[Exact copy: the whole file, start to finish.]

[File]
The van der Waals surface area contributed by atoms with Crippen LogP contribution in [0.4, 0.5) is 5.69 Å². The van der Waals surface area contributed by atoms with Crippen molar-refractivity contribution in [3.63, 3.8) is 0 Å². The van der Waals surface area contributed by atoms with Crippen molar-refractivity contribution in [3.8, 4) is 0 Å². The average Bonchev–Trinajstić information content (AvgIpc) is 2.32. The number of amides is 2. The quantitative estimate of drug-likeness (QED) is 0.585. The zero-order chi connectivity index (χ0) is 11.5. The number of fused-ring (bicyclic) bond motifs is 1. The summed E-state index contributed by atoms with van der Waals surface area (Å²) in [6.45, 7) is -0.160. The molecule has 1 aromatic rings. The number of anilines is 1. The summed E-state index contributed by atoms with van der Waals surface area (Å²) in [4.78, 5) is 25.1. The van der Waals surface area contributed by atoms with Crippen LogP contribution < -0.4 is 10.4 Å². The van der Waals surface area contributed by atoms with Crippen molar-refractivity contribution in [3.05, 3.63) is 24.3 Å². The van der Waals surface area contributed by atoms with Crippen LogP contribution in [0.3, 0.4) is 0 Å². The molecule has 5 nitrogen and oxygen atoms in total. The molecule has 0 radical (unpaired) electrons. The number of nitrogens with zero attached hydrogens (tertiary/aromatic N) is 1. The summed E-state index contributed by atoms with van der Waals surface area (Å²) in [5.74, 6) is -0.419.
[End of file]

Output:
The van der Waals surface area contributed by atoms with Crippen LogP contribution in [0.4, 0.5) is 5.69 Å². The van der Waals surface area contributed by atoms with Crippen molar-refractivity contribution in [3.63, 3.8) is 0 Å². The van der Waals surface area contributed by atoms with Crippen molar-refractivity contribution in [3.8, 4) is 0 Å². The average Bonchev–Trinajstić information content (AvgIpc) is 2.32. The number of amides is 2. The quantitative estimate of drug-likeness (QED) is 0.585. The zero-order chi connectivity index (χ0) is 11.5. The number of fused-ring (bicyclic) bond motifs is 1. The summed E-state index contributed by atoms with van der Waals surface area (Å²) in [6.45, 7) is -0.160. The molecule has 1 aromatic rings. The number of anilines is 1. The summed E-state index contributed by atoms with van der Waals surface area (Å²) in [4.78, 5) is 25.1. The van der Waals surface area contributed by atoms with Crippen LogP contribution < -0.4 is 10.4 Å². The van der Waals surface area contributed by atoms with Crippen molar-refractivity contribution in [3.05, 3.63) is 24.3 Å². The van der Waals surface area contributed by atoms with Crippen LogP contribution in [0.3, 0.4) is 0 Å². The molecule has 5 nitrogen and oxygen atoms in total. The molecule has 0 radical (unpaired) electrons. The number of nitrogens with zero attached hydrogens (tertiary/aromatic N) is 1. The summed E-state index contributed by atoms with van der Waals surface area (Å²) in [5.74, 6) is -0.419.